When you hear the word “collaboration,” a lot of marketers’ minds jump to expensive influencer campaigns. And those have their value—but, as always on social media, there are simpler and more affordable alternatives.
As we’ve seen, ordinary customers can bring huge benefits to your brand when they share content about your brand. So why not give them the chance to run your account for a day?
You can collaborate with customers, other local businesses, and complementary companies (for example, a brewery teaming up with a snack company). One great example of this is the Paperchase ambassador scheme. Every year, the stationery company selects a few university students to represent the brand. They get to run the brand’s social media accounts for a day and try out new products.
You could team up with an influencer, customer or partner brand to run Twitter chats, Facebook Live, split-screen Instagram Lives or TikTok takeovers.
If you partner with someone who already has a sizeable audience, collaborations can increase your reach very rapidly. But they’re also powerful because they create a sense of excitement for your regular followers. You can transform a weekly Q&A session into a sold-out event just by adding a new name and face into the mix.
Don’t be fooled by the science fiction name: augmented reality is already an everyday part of our lives. If you’ve ever used an Instagram Story effect, you’ve used augmented reality.
With that said, augmented reality lenses are rapidly becoming more sophisticated—and both social networks and brands are waking up to the possibilities. Single Grain has pinpointed augmented reality as a major trend for Facebook Ads in 2020, while SnapChat is busy adding new features for brands and creators to design new AR lenses.
Many young creators, artists, and influencers are already playing around with these lens creation tools. They’re easier to use than you think! If you’re not sure where to start, speak to a graphic designer or try contacting a creator whose work you enjoy.
For example, you can search for AR effects by theme in your Instagram Story editor. Just tap the icon of a magnifying glass with stars on it. Each effect is credited to a creator who you can then track down and contact.
So what’s the engagement value of these lenses?
Well, like every other hack mentioned here, they’re something that social media users already enjoy interacting with. When you join in the fun, you have the chance to increase your audience and connect with followers by showing you care about the same things. Try creating AR filters that link to your followers’ interests, let them play with your products, or even represent your values.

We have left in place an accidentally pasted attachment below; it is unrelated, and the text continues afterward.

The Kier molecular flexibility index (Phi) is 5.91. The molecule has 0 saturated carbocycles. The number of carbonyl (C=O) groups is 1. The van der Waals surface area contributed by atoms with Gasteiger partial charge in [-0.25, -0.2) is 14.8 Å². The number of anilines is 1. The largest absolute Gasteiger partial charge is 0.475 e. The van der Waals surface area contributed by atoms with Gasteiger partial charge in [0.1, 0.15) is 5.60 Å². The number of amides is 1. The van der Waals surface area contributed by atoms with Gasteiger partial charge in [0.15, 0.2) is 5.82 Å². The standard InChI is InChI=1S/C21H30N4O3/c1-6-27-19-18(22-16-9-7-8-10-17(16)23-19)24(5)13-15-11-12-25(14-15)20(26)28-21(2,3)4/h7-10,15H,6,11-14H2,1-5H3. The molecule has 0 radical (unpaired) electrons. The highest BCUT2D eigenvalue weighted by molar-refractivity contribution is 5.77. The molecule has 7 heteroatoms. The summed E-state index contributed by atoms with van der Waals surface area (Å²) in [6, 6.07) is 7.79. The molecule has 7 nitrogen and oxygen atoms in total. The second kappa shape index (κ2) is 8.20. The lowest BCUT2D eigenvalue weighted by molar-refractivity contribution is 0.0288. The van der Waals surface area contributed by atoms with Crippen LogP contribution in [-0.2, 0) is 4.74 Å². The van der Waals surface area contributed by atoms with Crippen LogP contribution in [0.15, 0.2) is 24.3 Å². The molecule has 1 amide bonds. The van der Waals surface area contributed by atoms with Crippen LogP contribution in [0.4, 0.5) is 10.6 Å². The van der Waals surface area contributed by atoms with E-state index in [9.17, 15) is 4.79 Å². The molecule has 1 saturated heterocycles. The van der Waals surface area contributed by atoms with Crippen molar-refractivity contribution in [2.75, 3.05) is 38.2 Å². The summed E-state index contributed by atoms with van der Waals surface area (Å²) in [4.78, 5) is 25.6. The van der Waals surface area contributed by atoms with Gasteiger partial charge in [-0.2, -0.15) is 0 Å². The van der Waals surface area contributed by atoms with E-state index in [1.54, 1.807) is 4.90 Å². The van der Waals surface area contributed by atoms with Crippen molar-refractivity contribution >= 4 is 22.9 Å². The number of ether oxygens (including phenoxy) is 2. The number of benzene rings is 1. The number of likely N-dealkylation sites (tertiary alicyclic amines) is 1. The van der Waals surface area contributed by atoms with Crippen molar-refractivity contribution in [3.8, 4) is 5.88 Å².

One of the things I love about social media is that people always find a way to make it work for them. Long before Twitter had a built-in camera, people were sharing video from other sites. And when Instagram users wished they could use their words more, people started sharing screencaps of Tweets and notes.
The only problem with this DIY version of social media is that it doesn’t always look beautiful. You can save a lot of time on content creation by re-sharing content across different platforms—but you have to make sure your design is up to scratch.
My favorite app for this is Remix by Buffer. The design tools are very effective, and it’s extremely fast to use. Start by putting in the URL of any website, tweet or even a Shopify product listing. The app then allows you to add backgrounds, change the image dimensions and pick a design that will look great.
This is a fun way to share news, customer reviews or testimonials, or even just funny Tweets that caught your eye. If you decide to share content from other users, make sure you include proper credit. If it’s your own content … fire away!
Finally, let’s take a second to think about the future of social media. What’s coming next?
Judging from the features that social networks are putting out, the goal is to do more and more within social media. Facebook, Instagram, and Pinterest have all released new in-app shopping features during 2020. Instagram now offers Story stickers to buy gift cards, make charitable donations and order food. SnapChat has announced their new SnapChat Minis scheme, which gives brands the power to build mini-apps on the platform.
The inspiration for many of these ideas is the Chinese social media giant, WeChat. You can pretty much live your entire life inside WeChat, including messaging, social sharing, shopping, ordering food, paying bills, and booking appointments.
It remains to be seen whether this approach will work for Western audiences. While in-app features offer plenty of convenience, they also involve handing over a lot more data to the social media giants. So finding the right balance—and keeping your data policies transparent, accurate and up to date—will be key.
The key to success on social media is to keep on posting, engaging, and trying out new ideas. By this time next year, we’ll probably have 10 new social media engagement hacks to share! But in the meantime, I’d love to hear if you’ve tried out any of these engagement hacks and what results you saw
About the author
Corinna Keefe is a freelance writer who specializes in digital marketing, tech and social media.